Brain cells control appetite and body weight
Researchers from the University of Warwick have found that a person’s appetite can be controlled with certain brain cells.
Published in Molecular Metabolism, Professor Nicholas Dale from the School of Life Sciences found that tanycytes — cells found in part of the brain that controls energy levels — detect nutrients in food and communicate this to the brain.
Tanycytes in the brain respond to amino acids via the same receptors that sense the flavour of amino acids (‘umami’ taste), which are found in the taste buds of the tongue. The two amino acids that react most with tanycytes are arginine and lysine, which are common in foods such as pork shoulder, beef sirloin steak, chicken, mackerel, plums, apricots, avocados, lentils and almonds. As a result, eating these foods will activate the tanycytes and make the individual feel satisfied for longer.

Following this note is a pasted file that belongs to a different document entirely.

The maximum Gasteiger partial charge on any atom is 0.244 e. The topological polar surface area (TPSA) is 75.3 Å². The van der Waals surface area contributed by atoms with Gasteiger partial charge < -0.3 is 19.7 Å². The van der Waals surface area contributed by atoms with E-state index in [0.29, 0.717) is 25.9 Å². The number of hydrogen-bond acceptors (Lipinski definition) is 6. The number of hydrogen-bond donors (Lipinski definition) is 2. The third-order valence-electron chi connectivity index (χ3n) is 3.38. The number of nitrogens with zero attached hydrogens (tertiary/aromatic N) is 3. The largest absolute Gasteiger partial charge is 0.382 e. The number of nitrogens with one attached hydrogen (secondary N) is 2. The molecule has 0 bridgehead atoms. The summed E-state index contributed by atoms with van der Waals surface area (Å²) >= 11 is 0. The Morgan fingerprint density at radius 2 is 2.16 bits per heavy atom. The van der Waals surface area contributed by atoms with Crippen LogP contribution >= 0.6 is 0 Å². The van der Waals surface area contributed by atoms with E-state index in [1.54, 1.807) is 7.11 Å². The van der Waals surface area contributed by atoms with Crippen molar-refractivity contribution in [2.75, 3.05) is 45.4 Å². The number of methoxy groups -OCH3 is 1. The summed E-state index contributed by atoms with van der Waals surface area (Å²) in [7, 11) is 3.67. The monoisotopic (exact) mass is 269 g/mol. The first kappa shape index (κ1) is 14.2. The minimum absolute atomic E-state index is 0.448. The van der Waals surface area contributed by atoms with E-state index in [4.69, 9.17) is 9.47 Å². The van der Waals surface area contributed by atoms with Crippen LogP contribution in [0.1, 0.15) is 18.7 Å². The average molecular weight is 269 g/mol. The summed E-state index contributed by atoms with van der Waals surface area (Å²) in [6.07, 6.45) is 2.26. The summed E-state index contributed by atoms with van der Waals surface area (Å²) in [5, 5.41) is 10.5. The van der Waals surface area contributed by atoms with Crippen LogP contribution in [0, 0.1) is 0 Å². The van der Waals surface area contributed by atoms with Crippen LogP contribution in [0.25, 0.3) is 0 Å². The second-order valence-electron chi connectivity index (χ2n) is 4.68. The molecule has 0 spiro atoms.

“Amino acid levels in blood and brain following a meal are a very important signal that imparts the sensation of feeling full. Finding that tanycytes, located at the centre of the brain region that controls body weight, directly sense amino acids has very significant implications for coming up with new ways to help people to control their body weight within healthy bounds,” said Dale.
During the study, researchers added concentrated amounts of arginine and lysine into brain cells, which were made fluorescent for monitoring purposes. Within 30 seconds, the tanycytes detected the amino acids and released information to the part of the brain that controls appetite and body weight.
With almost two-thirds of the UK population overweight or obese, researchers believe the findings could help stem the obesity crisis by raising awareness about how appetites work. The research can be used to find ways of suppressing a person’s appetite by activating tanycytes in the brain.
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